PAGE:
My new book Mystery of the Magi-The Quest to Identify the Three Wise Men will be published on November 6.

This is a departure for me because the book is published by a non-Catholic publisher in their history division. In other words, it is not specifically Catholic for a Catholic audience. It is intended to reach a much wider readership. We’re gearing up for the promotion of the book and you can be a vital link in this by sharing and talking up the book on social media through my blog posts and videos.

So if you see some artwork here of the Adoration of the Magi – check it out. The post will be about this most fascinating historical topic of who they might be. The first post is here in which I discuss the importance of whether there Magi were actually historical figures or not. It is important to realize who the magi were because it is important to understand that the bare bones of the magi story in Matthew’s gospel is historical. I’ve written more here about the historicity of the gospels.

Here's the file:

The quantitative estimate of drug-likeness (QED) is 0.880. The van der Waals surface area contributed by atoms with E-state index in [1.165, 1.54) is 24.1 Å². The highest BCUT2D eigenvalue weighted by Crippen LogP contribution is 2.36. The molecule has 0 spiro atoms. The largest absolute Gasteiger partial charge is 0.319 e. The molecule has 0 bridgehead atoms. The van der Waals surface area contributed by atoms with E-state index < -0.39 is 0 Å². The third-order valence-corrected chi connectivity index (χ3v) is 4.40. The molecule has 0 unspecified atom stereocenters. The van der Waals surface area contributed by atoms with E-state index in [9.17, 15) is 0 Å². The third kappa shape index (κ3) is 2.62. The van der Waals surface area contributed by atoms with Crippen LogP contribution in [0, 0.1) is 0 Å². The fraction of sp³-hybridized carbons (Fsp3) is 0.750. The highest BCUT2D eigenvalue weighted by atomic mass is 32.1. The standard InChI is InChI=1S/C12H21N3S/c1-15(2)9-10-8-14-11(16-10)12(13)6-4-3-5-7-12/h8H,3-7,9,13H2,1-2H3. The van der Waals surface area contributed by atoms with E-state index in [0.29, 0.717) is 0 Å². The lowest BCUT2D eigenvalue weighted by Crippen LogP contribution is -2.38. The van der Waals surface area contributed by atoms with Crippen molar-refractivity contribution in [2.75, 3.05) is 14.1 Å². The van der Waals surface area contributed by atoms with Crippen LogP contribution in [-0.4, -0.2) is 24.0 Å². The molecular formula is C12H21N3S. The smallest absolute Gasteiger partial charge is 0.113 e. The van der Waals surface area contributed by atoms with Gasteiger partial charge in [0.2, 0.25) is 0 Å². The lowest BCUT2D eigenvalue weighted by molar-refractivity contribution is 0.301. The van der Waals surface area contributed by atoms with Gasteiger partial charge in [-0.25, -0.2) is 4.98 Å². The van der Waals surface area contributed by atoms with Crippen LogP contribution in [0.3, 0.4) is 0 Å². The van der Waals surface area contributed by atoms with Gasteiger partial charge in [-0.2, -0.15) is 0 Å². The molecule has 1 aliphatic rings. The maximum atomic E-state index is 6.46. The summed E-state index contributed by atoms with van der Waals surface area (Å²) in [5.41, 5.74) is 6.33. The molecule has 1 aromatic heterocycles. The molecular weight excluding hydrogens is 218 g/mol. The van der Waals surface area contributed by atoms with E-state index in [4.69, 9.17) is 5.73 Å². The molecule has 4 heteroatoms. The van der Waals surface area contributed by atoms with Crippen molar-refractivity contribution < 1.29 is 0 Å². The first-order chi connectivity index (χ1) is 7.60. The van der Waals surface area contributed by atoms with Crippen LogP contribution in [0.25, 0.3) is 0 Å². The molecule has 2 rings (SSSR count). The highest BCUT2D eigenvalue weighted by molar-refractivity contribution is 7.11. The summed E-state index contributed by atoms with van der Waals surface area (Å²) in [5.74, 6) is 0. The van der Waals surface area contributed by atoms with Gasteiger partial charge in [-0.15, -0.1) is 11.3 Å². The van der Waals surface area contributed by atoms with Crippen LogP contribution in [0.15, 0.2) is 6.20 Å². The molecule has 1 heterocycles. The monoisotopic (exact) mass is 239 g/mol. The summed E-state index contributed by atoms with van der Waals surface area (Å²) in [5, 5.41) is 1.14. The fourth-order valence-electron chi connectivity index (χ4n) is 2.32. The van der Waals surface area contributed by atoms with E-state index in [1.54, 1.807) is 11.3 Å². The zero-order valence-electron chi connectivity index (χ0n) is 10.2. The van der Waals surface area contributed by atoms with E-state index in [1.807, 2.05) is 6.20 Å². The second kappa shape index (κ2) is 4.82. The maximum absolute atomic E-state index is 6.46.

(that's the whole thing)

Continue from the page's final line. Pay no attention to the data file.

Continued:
The magi were an ancient caste of shamans in Persia (present day Iran-Iraq). They eventually rose to become counsellors to the royal court of the Persian kings. The appear, for example, in the Old Testament book of Daniel. Indeed Daniel, as an interpreter of dreams was considered a powerful magus himself. The word “magi” comes from a Persian word “magoi” and it is this word that Matthew uses to identify the wise men.

It was logical for the early Christians to assume that Matthew was referring to the magi from Persia. This was also true because after the destruction of Jerusalem in 70 AD the center of Christinaity shifted North and West to Asia Minor, Greece and Rome. When Matthew said the wise men “came from the East” the Christians in Asia Minor, Greece and Italy would have thought “Persia.” My new book shows how this was an understandable but incorrect conclusion.

By the time of Jesus’ birth the Persian magi were a spent force. Furthermore, the word “magi” was not used exclusively for the Persian magi. It was a general term for any kind of astrologer, soothsayer, magician or sage, and virtually every kings court had such advisors and counsellors. Indeed in the Matthew story King Herod calls his own wise men and consults with them.

So I have gone back to the gospel account and done some detective work to find out who the wise men really were. I’ve had a terrific time researching and writing this book. I hope you will enjoy it and share my enthusiasm. The book comes out in just a few weeks’ time, but you ca pre-order here or on my website here.

If you want to read all my blog posts about the Magi use the tag below.

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